The motivation behind the trackball aka arcball is to provide an intuitive user interface for complex 3D object rotation via a simple, virtual sphere - the screen space analogy to the familiar input device bearing the same name.

The sphere is a good choice for a virtual trackball because it makes a good enclosure for most any object; and its surface is smooth and continuous, which is important in the generation of smooth rotations in response to smooth mouse movements. Any smooth, continuous shape, however, could be used, so long as points on its surface can be generated in a consistent way. The first step in generating a trackball is defining the ball itself, which is simply a sphere at the origin.

Next we would like to center our sphere on the object we would like to rotate. To do this, we can project the object's center into screen space. The equation for our sphere then becomes.

This will place our sphere at the screen space origin, which, in OpenGL, is the lower left corner of the screen by default. Objects outside the view frustum could be culled via a sphere-frustum collision test, for example. As the mouse moves over the surface of our sphere it traces out a curve. Each position on this curve from the sphere's center is a vector, and any two consecutive vectors spans a plane through the center of the sphere.

The normal of this plane is our rotation axis, and the distance traveled by the mouse between any two points implicitly determines the amount of rotation. In detail, as the mouse moves over the screen we first need to generate points on the sphere. That's a simple matter of evaluating our equation. But what of points outside the sphere? Frustum culling restricts us to spheres at least partially visible, but we can still generate points outside of the sphere but within the screen's extent, which would generate complex results square roots of negative numbers.

This can be seen in the explicit form of the sphere. One nice way to get around this unpleasantness is to use a piecewise combination of surfaces in place of a single sphere.

In this way we can switch to one surface in a region where things are awkward in another.

Import tf2One surface that works well in this case is the hyperbolic sheet given by. This surface has the shape of an inverted trumpet, with the mouth piece at infinity along the z axis and the horn opening flaring out to cover the xy-plane. With the sphere nestled snugly at its opening, we can transition very smoothly from a ball to a flaring horn defined everywhere except the origin.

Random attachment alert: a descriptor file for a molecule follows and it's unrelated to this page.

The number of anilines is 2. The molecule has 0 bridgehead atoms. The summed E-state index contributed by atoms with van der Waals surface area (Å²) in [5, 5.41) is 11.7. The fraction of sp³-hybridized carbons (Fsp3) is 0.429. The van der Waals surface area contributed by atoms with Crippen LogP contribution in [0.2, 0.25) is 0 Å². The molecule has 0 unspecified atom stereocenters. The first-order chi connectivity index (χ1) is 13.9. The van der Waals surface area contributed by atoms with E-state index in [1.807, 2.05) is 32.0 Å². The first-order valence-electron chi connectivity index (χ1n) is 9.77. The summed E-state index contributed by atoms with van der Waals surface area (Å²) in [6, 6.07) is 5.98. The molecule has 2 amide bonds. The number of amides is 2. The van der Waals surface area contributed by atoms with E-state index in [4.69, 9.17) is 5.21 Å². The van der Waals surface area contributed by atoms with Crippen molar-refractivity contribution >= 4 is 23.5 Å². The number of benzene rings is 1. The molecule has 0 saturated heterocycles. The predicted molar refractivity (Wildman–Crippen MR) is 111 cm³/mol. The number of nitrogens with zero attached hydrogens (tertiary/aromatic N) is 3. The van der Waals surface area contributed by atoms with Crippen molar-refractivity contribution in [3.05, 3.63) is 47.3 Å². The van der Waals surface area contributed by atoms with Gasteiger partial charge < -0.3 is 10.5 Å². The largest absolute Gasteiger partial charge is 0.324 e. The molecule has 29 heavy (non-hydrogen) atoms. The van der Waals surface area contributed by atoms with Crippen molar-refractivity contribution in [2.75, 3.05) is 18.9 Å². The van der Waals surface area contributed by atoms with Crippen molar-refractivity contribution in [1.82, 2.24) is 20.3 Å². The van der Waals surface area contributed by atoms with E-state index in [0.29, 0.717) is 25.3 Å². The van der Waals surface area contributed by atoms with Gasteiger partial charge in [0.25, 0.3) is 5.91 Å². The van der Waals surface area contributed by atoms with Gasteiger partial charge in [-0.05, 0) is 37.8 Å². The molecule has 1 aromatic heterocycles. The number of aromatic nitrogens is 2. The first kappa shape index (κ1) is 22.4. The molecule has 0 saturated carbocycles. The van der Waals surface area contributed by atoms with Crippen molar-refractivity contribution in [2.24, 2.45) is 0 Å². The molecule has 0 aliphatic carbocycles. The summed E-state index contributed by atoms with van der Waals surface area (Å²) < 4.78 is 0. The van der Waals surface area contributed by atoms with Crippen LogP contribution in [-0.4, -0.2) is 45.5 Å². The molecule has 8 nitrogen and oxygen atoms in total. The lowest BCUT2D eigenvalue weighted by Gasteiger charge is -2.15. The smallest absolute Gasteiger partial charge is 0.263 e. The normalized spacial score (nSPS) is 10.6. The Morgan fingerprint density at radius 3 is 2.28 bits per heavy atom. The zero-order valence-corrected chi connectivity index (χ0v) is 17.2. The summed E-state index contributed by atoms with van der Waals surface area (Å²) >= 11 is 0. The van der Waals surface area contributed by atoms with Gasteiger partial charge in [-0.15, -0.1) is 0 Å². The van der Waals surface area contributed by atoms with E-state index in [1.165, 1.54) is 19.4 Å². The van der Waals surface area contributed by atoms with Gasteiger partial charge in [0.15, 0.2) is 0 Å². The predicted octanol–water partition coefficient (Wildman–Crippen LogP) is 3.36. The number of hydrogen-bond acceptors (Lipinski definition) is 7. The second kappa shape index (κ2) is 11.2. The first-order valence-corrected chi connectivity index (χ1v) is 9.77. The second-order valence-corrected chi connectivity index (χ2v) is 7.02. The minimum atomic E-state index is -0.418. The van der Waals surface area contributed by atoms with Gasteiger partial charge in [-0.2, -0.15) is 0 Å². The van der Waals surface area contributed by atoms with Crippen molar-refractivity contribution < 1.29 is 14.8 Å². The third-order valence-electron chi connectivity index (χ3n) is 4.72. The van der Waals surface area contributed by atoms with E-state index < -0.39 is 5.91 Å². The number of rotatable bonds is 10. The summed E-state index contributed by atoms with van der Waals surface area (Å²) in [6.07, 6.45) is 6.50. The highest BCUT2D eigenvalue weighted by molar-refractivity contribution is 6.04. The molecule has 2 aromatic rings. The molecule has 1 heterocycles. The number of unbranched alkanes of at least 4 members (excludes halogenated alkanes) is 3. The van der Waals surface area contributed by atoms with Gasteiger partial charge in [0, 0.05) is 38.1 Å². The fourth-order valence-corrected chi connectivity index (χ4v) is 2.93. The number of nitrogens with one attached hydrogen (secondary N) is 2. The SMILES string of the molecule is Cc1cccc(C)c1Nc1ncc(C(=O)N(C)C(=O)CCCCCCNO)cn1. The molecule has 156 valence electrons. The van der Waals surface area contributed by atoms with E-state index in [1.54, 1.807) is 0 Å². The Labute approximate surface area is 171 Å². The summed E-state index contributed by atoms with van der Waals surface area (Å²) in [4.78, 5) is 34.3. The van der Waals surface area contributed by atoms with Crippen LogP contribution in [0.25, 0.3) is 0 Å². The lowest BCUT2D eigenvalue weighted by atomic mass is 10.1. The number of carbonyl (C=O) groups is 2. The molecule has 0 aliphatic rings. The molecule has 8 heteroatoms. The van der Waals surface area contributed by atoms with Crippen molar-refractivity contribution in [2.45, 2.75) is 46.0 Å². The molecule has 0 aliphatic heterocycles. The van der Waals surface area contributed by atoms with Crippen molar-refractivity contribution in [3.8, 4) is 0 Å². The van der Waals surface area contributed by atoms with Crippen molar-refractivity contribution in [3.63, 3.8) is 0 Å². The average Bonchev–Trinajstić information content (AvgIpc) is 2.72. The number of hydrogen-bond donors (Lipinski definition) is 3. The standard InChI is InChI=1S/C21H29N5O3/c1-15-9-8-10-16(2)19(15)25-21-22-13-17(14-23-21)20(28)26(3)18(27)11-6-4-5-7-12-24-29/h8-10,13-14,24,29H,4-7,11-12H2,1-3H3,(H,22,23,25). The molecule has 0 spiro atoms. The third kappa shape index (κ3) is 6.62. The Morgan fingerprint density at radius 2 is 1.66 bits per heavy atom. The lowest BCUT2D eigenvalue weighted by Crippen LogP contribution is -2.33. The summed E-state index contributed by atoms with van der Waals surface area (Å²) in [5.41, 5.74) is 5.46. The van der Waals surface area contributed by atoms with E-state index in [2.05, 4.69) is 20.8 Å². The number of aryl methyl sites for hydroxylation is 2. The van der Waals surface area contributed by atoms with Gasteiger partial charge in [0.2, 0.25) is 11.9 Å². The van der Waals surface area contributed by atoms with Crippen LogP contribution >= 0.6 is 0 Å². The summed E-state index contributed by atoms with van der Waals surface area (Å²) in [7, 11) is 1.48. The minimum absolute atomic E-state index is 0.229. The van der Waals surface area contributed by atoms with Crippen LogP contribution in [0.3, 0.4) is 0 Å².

The crossover from sphere to sheet occurs at their intersection, which is defined by the circle. So in addition to avoiding negative numbers in our radical, the primary motivation for the transition is to make rotational falloff as graceful as possible: the farther the mouse ventures from the center of the sphere the less angular displacement is generated between any two mouse positions, which tapers off completely as the sheet flattens off to zero at infinity.

## Announcement

So now that we can generate points for our surface anywhere on the screen, there's still the matter of generating a rotation from them. The standard way to do this is through the use of quaternions, which provide a very compact, convenient and robust representation for rotations.

What makes quaternions particularly nice in this situation is the property that a normalized quaternion always represents a rotation -- as arbitrary, incremental rotations will be applied to our objects and in no particular order, the importance of this property can't be overstated. With quaternions in hand, object rotations are very straightforward. In fact, with our axis and angle from above, they're nigh automatic. Any two consecutive mouse positions on our surface are enough to generate two vectors, the cross product of which is the rotation axis, and the inverse cosine of the dot product of which is the angle.

The basic procedure is as follows:. While we can be sure our coordinate axes will remain orthogonal under rotation, due to limited floating point precision, we can't fully escape numeric drift in our calculations: After several arbitrary rotations, we can't guarantee that a reversal of the sequence will lead to our original basis exactly.